Hippocrates broke with this millenias-old tradition, advocating a secular medicine based primarily on regulating the diet to maintain health. His teachings were similar to Indian Ayurvedic medicine in that they explained health and illness in terms of the humors: the four essential fluids which regulated the body. Health obtained when they were in balance; when out of balance, various forms of illness resulted.


A medieval doctor

Here’s an example: “If, perhaps through faulty diet, the body made too much blood, sanguineous disorders followed as one grew overheated and feverish. One might, by consequence, have a seizure, an apoplectic fit, or grow maniacal.” The obvious treatment is a little judicious blood-letting.

The job of the doctor under this system is to evaluate the state of the humors. This was done chiefly by studying urine samples. The doctor didn’t even have to leave his chambers; patients could send a sample to be analyzed.

Porter notes, “The appeal of the humoralism which dominated classical medicine and formed its heritage lay in its comprehensive explanatory scheme, which drew upon bold archetypal contrasts (hot/cold, wet/dry, etc.) and embraced the natural and the human, the physical and the mental, the healthy and the pathological.” It was a powerful theory, given the knowledge available.

The training and accreditation of physicians moved out of churches and into the universities from the twelfth century. Healing split into several branches. First in status were physicians, who were educated in these temples of learning and who limited themselves to diagnosis and prescription. They did not need to touch their patients or even necessarily visit them. They elicited symptoms, perhaps by means of an early modern questionnaire, from which they determined the nature of the disease and formulated a treatment. They also studied those urine samples.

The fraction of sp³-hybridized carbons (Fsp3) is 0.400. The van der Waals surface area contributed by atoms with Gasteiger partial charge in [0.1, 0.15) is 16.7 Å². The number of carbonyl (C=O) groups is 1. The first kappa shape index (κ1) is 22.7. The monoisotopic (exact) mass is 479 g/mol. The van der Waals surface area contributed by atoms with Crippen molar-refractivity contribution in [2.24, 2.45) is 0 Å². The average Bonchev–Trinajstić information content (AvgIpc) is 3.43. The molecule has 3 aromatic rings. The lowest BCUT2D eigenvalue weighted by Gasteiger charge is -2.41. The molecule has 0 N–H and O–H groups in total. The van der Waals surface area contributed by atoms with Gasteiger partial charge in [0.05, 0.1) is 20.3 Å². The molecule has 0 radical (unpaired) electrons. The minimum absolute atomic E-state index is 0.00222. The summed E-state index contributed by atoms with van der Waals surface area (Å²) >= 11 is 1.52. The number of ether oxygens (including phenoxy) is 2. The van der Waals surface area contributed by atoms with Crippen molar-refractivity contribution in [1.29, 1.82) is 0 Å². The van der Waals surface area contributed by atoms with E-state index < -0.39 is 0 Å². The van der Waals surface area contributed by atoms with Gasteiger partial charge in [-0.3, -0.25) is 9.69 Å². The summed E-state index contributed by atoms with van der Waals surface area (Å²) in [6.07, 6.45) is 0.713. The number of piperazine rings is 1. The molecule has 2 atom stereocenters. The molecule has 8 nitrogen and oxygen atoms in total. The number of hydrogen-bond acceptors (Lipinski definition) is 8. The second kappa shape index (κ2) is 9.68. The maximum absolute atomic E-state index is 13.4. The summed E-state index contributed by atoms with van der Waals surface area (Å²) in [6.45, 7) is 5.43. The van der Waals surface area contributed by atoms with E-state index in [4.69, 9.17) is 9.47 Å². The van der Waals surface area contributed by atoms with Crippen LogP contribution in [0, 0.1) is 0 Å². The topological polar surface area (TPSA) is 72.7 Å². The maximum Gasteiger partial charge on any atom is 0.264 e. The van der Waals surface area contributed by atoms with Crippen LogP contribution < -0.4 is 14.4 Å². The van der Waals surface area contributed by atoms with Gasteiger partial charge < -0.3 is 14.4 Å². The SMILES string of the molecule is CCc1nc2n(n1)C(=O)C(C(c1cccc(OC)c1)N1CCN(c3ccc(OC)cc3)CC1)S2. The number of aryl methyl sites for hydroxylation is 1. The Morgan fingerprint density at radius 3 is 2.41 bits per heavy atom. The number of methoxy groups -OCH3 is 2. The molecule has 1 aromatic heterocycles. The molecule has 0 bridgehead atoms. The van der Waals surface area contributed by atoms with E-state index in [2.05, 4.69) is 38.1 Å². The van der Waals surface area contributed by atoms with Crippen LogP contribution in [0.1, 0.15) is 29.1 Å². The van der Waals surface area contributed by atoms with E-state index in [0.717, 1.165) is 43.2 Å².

Second came apothecaries, the professionalized class of herbalists. They were originally part of the Grocers’ Guild in England. Third were surgeons, the only ones who always laid their hands upon their patients. They had to be strong and fast to do their work, before the development of effective anesthetics. Both apothecaries and surgeons learned their trades through apprenticeships.


The doe-eyed Doctor Bashir

Doctors couldn’t do much more than alleviate symptoms until the nineteenth century, when things really began to pick up. Thermometers were available from the 1860s; sphygmomanometers measured blood pressure. Pain could be alleviated with opiates. Aspirin was invented by Bayer in Germany in 1896. The stethoscope was invented in 1816. We consider these basic diagnostic tools, although we do still surrender those urine samples. Microscopes (and better) make it increasingly possible to identify specific diseases and new medicines make it increasingly possible to cure them, rather than merely mitigate symptoms.

As the effectiveness of doctors rose, so did their popularity. “The average American visited the doctor 2.9 times a year in 1930; by 2000 this had doubled.” People learned that going to the doctor could help them; also they learned through advertising that there were many, many more ways to be sick than they would otherwise have imagined.


Porter, Roy. 2002. Blood and Guts: A Short History of Medicine. London: W.W. Norton & Co.